Every day, community builders get stuck in a state of “analysis paralysis.”
They either ask themselves so many questions that they never make progress toward measurable goals, or they build random programs that don’t connect to one another — and they never manage to draw a line from community engagement to business value.
I’m here today with a message to help you out.
Second, step back. You have to know what business values community could potentially drive in your organization before you hit the gas.
Third, pick your business value from the five values listed below. Through our work at CMX we’ve discovered that community can really only drive five business values. It’s as simple as picking one (for now) and then measuring against your performance in that area.
The SPACE Model for Defining Community's Business Value
All communities can derive their business value from one of the following areas, which can be boiled down to a handy acronym called “SPACE”:
Now, which will your community drive?
Many of you will already be familiar with this area of community. Communities built to support value create a space where community members can answer one anothers’ questions about a company’s products and services. Apple, Google and many other longstanding companies have utilized this model for years now.
If you decide that you want your community to build support value, you can measure things such as:
- Decreased support costs
- Increase in customer success and retention
- Increased customer happiness and NPS scores
Examples of communities that drive support value: Apple, Sony, Udemy
Tools: Zendesk, Get Satisfaction, Vanilla Forums, Desk
Communities are a rich resource of innovative ideas, but these ideas frequently go untapped. Our research has shown that innovation is one of the primary reasons that companies launch communities, seeking to make community their competitive advantage.
Groups of people can also collectively build features faster and iterate faster. By bringing customers together online or offline, companies can leverage the collective insight of their community to get ideas for improving their products and services or even tap members through every step of the product development process.
If you decide that you want your community to build product value, you can measure things such as:
- Ideas, bugs and feedback submitted or applied to product
- Improvement in sales pipeline as a result of better product offering
- Decrease in time to market for new products
Examples of communities that drive product value: Dell IdeaStorm, Vimeo, Salesforce MVP Program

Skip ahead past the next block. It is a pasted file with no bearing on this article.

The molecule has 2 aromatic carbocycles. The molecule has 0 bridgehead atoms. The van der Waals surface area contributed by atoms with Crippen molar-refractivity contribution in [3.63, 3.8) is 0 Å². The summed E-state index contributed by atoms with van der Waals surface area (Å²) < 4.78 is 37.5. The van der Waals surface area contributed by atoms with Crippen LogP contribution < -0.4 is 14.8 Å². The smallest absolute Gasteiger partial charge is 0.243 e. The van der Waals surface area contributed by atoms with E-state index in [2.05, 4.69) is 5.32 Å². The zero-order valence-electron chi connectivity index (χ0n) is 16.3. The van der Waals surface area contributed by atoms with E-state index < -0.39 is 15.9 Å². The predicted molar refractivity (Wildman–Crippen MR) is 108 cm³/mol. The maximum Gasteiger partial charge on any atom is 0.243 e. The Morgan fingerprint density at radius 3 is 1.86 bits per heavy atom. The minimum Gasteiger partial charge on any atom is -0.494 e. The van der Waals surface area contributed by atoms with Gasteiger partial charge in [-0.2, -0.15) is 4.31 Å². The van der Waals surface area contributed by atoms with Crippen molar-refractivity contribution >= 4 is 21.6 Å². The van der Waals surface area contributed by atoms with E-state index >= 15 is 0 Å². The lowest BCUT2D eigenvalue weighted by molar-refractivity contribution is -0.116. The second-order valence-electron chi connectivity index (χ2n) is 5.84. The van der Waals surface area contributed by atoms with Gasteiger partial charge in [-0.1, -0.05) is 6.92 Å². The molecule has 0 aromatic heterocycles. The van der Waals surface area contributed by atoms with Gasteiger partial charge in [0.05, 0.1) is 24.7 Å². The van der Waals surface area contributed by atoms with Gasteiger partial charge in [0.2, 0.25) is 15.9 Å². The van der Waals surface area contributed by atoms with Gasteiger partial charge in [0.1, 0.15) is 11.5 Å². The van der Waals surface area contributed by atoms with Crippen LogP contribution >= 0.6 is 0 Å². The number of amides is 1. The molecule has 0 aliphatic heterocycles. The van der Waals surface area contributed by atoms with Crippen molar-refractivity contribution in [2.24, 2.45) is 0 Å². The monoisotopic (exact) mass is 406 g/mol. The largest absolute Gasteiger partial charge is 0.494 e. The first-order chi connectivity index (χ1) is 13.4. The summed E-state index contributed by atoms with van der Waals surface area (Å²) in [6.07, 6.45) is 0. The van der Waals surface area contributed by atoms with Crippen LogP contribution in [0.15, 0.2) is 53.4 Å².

Tools: Uservoice, DNN, Salesforce Community Cloud
More and more companies are recognizing the value of brand ambassadors or superusers. Marketers have long touted the power and the efficacy of word-of-mouth marketing, but systematizing it has left many scratching their heads. If a company can connect brand ambassadors with each other and give them the tools to successfully spread the word, they can drive growth and loyalty.
If you decide that you want your community to build acquisition value, you can measure things such as:
- Referrals, signups and sales
- Impressions and online mentions
- Reduced marketing spend for same or higher results
Examples of communities that drive acquisition value: Lululemon, theSkimm, Marketo
Tools: Influitive, Ambassador
Distributed models are changing the way businesses function. Collaborative consumption, crowdfunding, user-generated content, marketplaces, open source — all examples of distributed models where the masses create the value, and the business provides the platform.
If you decide that you want your community to build content value, you can measure things such as:
- Content submitted and approved
- Increase in content contributions per user
- Increase in retention of content creators
Examples: Duolingo, Airbnb, Kickstarter, Product Hunt, Lyft, Mozilla, Genius
Community is powerful because it gives people a common sense of identity and belonging. If the brand gives them that sense of identity, it doesn't matter if the community is focused on the brand's product or not, members will feel a stronger connection to it.
Nike has a community for people who love running. Sephora has a community to talk about beauty. HubSpot has a community for inbound marketers.
As a result, they've seen big increases in customer spending, and the community drives other secondary community values by fueling ambassadors, product feedback and more. According to Lithium, the platform that runs Sephora's BeautyTalk forums, "Sephora's BeautyTalk superfans spend 10 times more than community members who spend 2 times more than their average customer."
If you decide that you want your community to build engagement value, you can measure things such as:
- Increase in customer conversion to sales
- Increase in customer lifetime value
- Ambassadors created/feedback collected
Examples of communities that drive content value: Nike, Sephora, HubSpot
Tools: Lithium, Jive, Vanilla Forums, Higher Logic, and many more
It’s Your Turn
Which business value will your community drive?
The hardest part of this process is picking only one value to start with. From there, everything else gets easier and the questions that once plagued you fade to the background as your purpose becomes clear.
Yes, you can drive more than one of these values at any given time. But there's no need to overcomplicate things as you get started.
Without clear business focus, communities doom themselves to failure. Once you can start to prove that you’re moving the needle on one of these values, you can draw a clear line from community strategy to business impact.
Title image Daniel Alvarez Sanchez Diaz
Learn how you can join our contributor community.